MORRILL MEMORIAL LIBRARY

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The Stories of S-Town

Rose for EmilySeason One of the astonishingly-popular Serial podcast had a profound effect on an entire world of listeners. When the 12-episode podcast ended on December 18, 2014, there had been 40 million downloads but I was not one of them. I discovered it sometime later, in the spring of 2015, and I binge-listened to every single minute, totally addicted.

Last fall, when I wrote “Life after the Serial Podcast” which was published in the library’s September 16, 2016 newspaper column, it was long after any spoiler-alerts needed to be issued. Most interested people were familiar with the story. They has listened to it, had read about it, or had endured their friends discussing it, ad nauseam. The library had a listening program for all twelve-episodes in the fall of 2016. Rabia Chaudry’s book about the story of two Baltimore star-crossed lovers, Adnan’s Story, was already on the book store and library shelves.

The first season of Serial popularized all podcasts. Podcast listenership grew by 23% between 2015 and 2016 and popularity of the medium continues to explode. I have about three-dozen podcasts in my feed at any one time and I listen to podcasts daily. Among my favorites are Alec Baldwin’s Here’s the Thing, the New Yorker Radio Hour and Ted Radio Hour. I was briefly addicted this past winter to a five-episode shocker, Missing Richard Simmons. I never miss a segment of WBUR’s collaboration with the New York Times’ called Modern Love. I even have a podcast I listen to when I can’t sleep. Sleep With Me is purposely dull and meandering and practically guaranteed to bore you into dreamland.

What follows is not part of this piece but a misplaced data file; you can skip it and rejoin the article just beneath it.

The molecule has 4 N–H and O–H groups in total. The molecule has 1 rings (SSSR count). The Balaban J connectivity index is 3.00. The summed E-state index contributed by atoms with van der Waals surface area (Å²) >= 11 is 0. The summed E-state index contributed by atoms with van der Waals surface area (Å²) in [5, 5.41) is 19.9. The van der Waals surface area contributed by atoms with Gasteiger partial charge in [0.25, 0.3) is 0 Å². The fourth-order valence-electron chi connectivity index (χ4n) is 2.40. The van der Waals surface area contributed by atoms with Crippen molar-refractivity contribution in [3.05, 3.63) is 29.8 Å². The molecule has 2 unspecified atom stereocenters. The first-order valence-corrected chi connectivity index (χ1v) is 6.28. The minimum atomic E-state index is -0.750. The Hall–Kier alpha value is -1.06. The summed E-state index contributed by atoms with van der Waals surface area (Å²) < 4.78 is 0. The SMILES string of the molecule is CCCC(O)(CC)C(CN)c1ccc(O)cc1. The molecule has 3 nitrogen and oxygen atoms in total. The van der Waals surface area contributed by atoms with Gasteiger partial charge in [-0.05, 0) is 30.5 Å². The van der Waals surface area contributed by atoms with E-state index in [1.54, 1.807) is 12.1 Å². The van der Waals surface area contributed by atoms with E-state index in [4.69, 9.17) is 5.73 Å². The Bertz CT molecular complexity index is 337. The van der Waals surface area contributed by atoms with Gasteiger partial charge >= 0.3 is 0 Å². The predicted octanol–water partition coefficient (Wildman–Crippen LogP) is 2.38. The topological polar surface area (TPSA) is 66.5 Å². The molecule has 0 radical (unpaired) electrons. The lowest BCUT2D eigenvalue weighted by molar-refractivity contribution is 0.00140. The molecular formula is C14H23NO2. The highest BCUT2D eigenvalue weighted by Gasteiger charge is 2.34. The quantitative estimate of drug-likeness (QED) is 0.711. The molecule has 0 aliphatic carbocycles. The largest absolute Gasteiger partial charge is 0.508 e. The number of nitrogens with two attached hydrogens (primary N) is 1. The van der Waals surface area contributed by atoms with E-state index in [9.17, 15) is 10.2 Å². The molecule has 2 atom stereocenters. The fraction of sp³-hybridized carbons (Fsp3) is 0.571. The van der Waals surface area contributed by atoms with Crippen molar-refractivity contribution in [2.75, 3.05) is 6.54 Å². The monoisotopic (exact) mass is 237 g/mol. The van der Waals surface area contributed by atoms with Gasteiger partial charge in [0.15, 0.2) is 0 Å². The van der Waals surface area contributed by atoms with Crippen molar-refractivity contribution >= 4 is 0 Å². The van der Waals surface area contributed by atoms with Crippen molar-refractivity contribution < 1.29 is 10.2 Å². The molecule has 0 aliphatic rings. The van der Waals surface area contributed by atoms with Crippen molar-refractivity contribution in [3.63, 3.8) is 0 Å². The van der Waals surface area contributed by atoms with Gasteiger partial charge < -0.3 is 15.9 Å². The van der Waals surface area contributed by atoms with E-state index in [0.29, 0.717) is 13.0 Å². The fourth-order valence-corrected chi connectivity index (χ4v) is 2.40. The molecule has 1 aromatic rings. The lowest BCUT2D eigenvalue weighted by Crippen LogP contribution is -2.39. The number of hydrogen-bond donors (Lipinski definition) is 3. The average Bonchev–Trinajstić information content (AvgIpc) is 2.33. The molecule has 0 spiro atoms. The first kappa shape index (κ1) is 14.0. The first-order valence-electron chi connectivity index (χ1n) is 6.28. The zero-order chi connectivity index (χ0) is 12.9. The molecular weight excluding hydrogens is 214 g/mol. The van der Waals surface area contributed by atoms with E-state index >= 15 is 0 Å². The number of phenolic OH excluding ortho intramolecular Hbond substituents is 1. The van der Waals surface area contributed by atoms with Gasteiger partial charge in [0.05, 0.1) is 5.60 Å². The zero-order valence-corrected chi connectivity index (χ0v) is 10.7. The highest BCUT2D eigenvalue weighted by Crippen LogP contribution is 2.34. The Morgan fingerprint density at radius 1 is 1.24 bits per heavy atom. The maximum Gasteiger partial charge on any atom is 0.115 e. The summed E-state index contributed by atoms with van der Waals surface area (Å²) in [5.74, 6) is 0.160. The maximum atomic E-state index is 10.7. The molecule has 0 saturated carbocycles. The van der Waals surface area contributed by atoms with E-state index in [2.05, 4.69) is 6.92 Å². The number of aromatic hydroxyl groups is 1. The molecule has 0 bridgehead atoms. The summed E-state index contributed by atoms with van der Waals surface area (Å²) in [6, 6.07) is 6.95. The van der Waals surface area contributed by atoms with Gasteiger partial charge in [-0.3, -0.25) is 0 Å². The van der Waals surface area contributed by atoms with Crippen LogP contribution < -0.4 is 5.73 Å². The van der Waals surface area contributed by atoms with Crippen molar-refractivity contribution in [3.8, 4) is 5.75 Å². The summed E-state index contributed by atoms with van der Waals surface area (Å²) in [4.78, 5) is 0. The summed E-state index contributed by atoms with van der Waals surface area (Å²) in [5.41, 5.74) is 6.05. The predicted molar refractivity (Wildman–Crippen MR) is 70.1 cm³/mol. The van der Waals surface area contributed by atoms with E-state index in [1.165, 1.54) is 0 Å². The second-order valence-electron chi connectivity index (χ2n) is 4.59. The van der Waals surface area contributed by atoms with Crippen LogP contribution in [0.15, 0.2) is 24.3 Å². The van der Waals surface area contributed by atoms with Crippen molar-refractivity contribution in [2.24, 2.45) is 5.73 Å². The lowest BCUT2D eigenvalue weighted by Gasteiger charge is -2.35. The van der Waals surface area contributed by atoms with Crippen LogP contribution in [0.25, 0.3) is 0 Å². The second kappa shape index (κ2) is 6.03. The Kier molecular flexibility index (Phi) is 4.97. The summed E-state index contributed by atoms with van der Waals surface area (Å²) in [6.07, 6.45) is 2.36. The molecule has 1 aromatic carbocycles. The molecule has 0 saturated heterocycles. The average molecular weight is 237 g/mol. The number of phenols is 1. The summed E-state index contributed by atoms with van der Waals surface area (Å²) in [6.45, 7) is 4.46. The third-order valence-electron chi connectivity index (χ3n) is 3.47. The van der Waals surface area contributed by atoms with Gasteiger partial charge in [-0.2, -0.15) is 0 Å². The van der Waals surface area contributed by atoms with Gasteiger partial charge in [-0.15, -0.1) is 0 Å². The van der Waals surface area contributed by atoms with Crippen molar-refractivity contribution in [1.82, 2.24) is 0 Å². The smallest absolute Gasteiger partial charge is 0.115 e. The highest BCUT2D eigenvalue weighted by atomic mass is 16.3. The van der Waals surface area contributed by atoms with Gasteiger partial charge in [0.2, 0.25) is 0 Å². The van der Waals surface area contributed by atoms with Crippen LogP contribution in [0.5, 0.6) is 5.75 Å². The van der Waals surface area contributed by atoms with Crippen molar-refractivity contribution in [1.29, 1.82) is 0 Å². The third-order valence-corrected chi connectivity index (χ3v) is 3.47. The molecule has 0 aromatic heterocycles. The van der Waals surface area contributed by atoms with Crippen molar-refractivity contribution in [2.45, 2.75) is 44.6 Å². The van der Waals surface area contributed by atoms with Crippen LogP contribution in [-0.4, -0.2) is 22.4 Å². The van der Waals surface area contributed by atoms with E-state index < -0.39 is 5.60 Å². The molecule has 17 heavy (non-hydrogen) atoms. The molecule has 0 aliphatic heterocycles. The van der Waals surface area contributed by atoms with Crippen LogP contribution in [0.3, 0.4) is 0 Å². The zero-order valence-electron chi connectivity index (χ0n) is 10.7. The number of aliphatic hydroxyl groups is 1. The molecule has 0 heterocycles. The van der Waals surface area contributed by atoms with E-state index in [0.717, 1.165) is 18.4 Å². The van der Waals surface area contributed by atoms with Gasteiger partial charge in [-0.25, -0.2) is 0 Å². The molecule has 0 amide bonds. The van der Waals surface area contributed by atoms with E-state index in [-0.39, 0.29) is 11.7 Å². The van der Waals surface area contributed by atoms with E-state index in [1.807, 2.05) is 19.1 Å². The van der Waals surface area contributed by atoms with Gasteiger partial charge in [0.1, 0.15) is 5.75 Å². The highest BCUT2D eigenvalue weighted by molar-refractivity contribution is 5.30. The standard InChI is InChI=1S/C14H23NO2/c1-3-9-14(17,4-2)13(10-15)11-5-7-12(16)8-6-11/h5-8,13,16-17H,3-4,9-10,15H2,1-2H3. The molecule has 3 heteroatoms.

Serial, seasons one and two, were produced by Sarah Koenig, a spin-off of the public radio broadcast This American Life. When we podcast junkies heard that Sarah Koenig (Serial) and Ira Glass (This American Life) were producing yet another possibly-mesmerizing series, we waited eagerly for it to be released this past week. When S-Town hit the Internet on March 28, all seven episodes were available at once.

I’d hit another podcast-binge jackpot.

There are no spoilers in this column other than to encourage you to bravely listen to S-Town. This story of clockmaker, gardener, chemist, and savant, John B. McLemore will mesmerize you. S-Town, like Serial, is a spectacularly well-produced podcast but it is not for the faint of heart. There is shocking language, more than enough sadness, multiple twists and turns, and dozens of opportunities to travel down online rabbit holes in search of answers.

Within just the first few listening hours, podcast junkies were searching Google maps and posting answers to many of the questions the podcast was leaving to our own devices. Pun intended. I was one of those drawn to Google maps and the strange, wooded terrain of Woodstock, Alabama. There’s a hedge maze, a 300-foot long rose garden, and an old Southern homestead. And a workshop full of lots of clocks.